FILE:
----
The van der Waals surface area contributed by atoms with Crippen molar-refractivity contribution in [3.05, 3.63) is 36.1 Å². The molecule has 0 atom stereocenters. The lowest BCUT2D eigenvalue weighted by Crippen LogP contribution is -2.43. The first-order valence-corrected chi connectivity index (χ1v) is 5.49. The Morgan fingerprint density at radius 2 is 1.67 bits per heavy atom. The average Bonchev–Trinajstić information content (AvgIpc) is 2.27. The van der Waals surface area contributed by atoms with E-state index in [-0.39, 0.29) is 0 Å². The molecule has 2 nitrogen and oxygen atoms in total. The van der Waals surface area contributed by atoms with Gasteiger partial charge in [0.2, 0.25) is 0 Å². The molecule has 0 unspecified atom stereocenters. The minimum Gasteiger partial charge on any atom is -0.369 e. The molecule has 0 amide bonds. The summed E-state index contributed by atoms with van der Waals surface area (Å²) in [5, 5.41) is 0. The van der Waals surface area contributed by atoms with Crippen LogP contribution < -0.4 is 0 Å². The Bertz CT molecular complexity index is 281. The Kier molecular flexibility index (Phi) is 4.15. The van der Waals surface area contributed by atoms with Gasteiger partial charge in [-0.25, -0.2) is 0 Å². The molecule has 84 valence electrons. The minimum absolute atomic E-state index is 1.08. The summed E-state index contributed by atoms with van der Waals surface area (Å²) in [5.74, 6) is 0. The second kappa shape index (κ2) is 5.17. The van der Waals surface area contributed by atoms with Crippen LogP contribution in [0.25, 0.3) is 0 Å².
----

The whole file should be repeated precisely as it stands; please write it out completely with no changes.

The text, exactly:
The van der Waals surface area contributed by atoms with Crippen molar-refractivity contribution in [3.05, 3.63) is 36.1 Å². The molecule has 0 atom stereocenters. The lowest BCUT2D eigenvalue weighted by Crippen LogP contribution is -2.43. The first-order valence-corrected chi connectivity index (χ1v) is 5.49. The Morgan fingerprint density at radius 2 is 1.67 bits per heavy atom. The average Bonchev–Trinajstić information content (AvgIpc) is 2.27. The van der Waals surface area contributed by atoms with E-state index in [-0.39, 0.29) is 0 Å². The molecule has 2 nitrogen and oxygen atoms in total. The van der Waals surface area contributed by atoms with Gasteiger partial charge in [0.2, 0.25) is 0 Å². The molecule has 0 unspecified atom stereocenters. The minimum Gasteiger partial charge on any atom is -0.369 e. The molecule has 0 amide bonds. The summed E-state index contributed by atoms with van der Waals surface area (Å²) in [5, 5.41) is 0. The van der Waals surface area contributed by atoms with Crippen LogP contribution < -0.4 is 0 Å². The Bertz CT molecular complexity index is 281. The Kier molecular flexibility index (Phi) is 4.15. The van der Waals surface area contributed by atoms with Gasteiger partial charge in [-0.25, -0.2) is 0 Å². The molecule has 84 valence electrons. The minimum absolute atomic E-state index is 1.08. The summed E-state index contributed by atoms with van der Waals surface area (Å²) in [5.74, 6) is 0. The second kappa shape index (κ2) is 5.17. The van der Waals surface area contributed by atoms with Crippen LogP contribution in [0.25, 0.3) is 0 Å².